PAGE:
In any case, let me circle back to the very first sentence of this post - or more accurately, my reason for writing it - and that is the rediscovery of an old feeling. A reconnection with a lifelong passion. A little spark of the excitement I used to feel when I’d actually do the thing I was teaching people to do. You see, one of the things that I reassure people in these workshops is that it’s normal for this practice to gain momentum and then slowly fizzle out, only to resume in full “I’m doing this every single day for the rest of my days” force, followed by a sudden, often inexplicable, explosive death. God. I’ve been there, right at eleventy-seven hundred times. What I’ve not yet said, though, is how long that gap can be. Mostly because I didn’t know, but today, as they were writing and I was flipping through old journals, I realized that it can be at least seven months, one week, and five days - give or take. It was in that moment that I realized that I’d not just “taken a break” from daily writing, but I’d completely abandoned it. I mean I knew it, but I didn’t know it. As in deep-down-further-than-my-brain-feel-the-effects-in-my-gut know it. Fortunately, just before I’d counted how long that break abandonment was, I felt a little butterfly about doing it again. You might be curious about why the sequence of those events matter…. You see, had I counted the calendar first and then felt the twinge to resume, my hyper-analytical side would’ve questioned my motives: “Do I really miss this or do I just feel guilty that I’m not doing it? If it is guilt, should I start writing again and see if it turns into good, old-fashioned discipline because I don’t know… guilt doesn’t seem like a very good reason to do something. But if I really do miss it and I let it slip further away because I think it’s guilt, am I robbing myself of even more days? Why did I even let it go so long to begin with? Maybe I start there and find my answer. Will that even work, though, because it will just read like a list of excuses and that will only piss me off.” <— And this can go endlessly. It’s a whole thing I do, so yes, the order of those moments matter. A lot.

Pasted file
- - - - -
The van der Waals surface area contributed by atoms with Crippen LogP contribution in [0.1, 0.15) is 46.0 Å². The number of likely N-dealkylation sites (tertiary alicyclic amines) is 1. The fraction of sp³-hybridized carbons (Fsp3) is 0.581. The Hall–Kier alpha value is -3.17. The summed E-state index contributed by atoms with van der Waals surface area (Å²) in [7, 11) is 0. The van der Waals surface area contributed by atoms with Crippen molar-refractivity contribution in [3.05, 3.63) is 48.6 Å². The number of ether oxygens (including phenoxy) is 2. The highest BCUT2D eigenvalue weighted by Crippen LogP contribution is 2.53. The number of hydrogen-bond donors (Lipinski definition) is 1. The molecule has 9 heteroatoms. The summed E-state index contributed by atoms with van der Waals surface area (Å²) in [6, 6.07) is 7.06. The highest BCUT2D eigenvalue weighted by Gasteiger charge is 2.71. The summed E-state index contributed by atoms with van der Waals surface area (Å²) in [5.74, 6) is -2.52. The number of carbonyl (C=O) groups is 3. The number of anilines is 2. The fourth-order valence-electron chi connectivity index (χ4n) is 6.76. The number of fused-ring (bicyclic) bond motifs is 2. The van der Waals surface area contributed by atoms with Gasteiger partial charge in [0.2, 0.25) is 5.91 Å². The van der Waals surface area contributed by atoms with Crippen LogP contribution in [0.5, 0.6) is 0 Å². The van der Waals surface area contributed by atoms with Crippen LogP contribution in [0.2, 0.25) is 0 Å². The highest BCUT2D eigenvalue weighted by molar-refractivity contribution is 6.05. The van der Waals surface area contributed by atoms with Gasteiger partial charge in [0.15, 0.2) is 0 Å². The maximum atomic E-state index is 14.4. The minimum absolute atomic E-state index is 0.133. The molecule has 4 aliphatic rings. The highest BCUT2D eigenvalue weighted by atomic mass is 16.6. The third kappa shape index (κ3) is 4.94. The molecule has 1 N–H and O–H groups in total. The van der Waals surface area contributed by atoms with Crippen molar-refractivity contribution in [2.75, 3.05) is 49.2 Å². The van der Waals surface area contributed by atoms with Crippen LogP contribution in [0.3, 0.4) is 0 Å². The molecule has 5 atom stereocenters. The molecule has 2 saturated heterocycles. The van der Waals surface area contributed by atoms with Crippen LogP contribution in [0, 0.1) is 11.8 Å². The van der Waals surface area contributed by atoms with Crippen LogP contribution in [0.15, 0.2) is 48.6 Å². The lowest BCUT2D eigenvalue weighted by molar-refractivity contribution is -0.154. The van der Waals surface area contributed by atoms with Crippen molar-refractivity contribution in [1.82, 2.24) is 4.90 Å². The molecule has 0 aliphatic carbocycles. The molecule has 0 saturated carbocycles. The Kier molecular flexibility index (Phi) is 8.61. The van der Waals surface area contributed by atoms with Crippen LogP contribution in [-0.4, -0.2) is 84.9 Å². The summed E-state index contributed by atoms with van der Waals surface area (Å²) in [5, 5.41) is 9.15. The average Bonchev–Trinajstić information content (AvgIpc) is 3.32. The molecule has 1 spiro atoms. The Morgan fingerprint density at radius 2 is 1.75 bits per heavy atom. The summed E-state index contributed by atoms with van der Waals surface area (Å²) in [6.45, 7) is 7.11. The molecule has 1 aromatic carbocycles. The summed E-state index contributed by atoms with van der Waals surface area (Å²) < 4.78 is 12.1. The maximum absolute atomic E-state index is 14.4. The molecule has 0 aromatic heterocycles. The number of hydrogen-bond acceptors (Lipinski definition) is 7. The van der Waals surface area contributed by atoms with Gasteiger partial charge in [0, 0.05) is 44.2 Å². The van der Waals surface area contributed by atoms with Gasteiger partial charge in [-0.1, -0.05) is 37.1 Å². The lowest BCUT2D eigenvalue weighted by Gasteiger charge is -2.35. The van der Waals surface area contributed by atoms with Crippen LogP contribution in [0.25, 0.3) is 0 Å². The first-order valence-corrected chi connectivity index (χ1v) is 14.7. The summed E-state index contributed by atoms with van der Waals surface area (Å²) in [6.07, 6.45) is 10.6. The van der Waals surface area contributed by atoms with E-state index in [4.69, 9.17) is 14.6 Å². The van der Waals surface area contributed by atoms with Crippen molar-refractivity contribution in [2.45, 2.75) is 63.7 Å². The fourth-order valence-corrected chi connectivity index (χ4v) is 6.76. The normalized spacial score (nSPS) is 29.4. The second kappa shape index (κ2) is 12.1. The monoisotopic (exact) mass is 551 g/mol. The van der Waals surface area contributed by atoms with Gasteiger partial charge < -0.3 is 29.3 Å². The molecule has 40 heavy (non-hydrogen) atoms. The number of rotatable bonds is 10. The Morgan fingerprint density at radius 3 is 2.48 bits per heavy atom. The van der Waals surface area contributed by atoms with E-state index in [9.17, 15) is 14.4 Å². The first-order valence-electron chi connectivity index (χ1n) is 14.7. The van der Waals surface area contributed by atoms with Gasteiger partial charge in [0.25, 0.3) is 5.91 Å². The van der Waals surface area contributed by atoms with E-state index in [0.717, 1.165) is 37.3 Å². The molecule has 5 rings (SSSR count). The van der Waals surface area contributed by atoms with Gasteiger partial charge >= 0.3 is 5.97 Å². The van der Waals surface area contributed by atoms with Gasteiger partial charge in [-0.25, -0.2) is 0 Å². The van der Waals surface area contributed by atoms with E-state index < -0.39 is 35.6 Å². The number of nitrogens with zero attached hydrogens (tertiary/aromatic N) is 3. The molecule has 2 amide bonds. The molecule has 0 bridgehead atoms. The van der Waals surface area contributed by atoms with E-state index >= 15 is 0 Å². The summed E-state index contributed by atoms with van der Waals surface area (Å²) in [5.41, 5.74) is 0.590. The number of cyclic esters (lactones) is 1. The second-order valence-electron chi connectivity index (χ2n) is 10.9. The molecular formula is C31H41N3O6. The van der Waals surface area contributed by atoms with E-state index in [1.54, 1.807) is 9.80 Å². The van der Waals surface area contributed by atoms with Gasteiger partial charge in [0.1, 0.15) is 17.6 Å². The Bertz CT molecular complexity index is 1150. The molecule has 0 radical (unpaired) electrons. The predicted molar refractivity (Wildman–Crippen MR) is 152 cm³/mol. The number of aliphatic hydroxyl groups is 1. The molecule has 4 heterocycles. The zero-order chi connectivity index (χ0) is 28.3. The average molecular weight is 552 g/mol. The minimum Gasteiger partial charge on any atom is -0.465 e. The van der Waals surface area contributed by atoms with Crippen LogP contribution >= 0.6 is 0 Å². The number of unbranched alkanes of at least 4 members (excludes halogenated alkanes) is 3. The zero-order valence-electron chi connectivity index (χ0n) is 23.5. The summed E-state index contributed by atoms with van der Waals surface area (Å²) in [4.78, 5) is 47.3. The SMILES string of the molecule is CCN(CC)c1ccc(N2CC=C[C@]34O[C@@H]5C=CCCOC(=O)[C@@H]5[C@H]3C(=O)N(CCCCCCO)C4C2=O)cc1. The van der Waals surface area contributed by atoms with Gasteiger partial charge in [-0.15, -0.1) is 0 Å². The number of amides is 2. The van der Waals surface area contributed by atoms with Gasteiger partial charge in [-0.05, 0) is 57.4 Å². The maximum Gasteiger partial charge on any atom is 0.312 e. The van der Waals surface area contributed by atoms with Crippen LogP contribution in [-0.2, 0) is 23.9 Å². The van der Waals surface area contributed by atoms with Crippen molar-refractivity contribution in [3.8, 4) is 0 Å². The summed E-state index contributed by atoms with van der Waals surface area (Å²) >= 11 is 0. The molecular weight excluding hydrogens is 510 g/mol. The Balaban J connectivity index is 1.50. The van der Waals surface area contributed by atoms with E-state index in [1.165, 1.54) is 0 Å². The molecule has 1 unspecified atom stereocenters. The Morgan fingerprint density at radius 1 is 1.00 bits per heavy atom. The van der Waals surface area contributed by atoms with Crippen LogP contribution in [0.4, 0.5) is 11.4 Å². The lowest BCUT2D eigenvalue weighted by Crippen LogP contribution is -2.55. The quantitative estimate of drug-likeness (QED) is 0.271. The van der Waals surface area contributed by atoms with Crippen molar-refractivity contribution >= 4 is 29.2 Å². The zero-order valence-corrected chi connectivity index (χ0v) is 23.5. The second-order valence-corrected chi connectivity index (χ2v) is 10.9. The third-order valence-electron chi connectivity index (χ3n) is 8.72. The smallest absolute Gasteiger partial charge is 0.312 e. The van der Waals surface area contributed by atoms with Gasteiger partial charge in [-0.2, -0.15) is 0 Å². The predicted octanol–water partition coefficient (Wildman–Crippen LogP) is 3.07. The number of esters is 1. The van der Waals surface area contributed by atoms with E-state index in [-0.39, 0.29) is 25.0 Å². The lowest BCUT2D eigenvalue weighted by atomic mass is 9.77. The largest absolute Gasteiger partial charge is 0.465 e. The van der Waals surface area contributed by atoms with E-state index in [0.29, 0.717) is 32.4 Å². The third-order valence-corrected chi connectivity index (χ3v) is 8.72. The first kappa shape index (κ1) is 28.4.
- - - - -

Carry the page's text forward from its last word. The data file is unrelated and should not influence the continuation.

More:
So here I sit, surrounded by a pile of journals (mostly old, one new), three crazy dogs begging for attention, and a beer, and I’m writing. These words are un-censored for the first time in far too long. They are choppy and inharmonious. They don't flow and they weren't made into something pretty... but they are real. They are inspired by all of the people who have ever given up a piece of their weekend to come to one of these workshops and all of the people who have ever taken a few moments out of their lives to read the things that I write. They are inspired by my own passion and discipline and knowledge that, like anything, with a dedicated practice comes true progress. They are inspired by that little butterfly in my stomach that encouraged me to reconnect.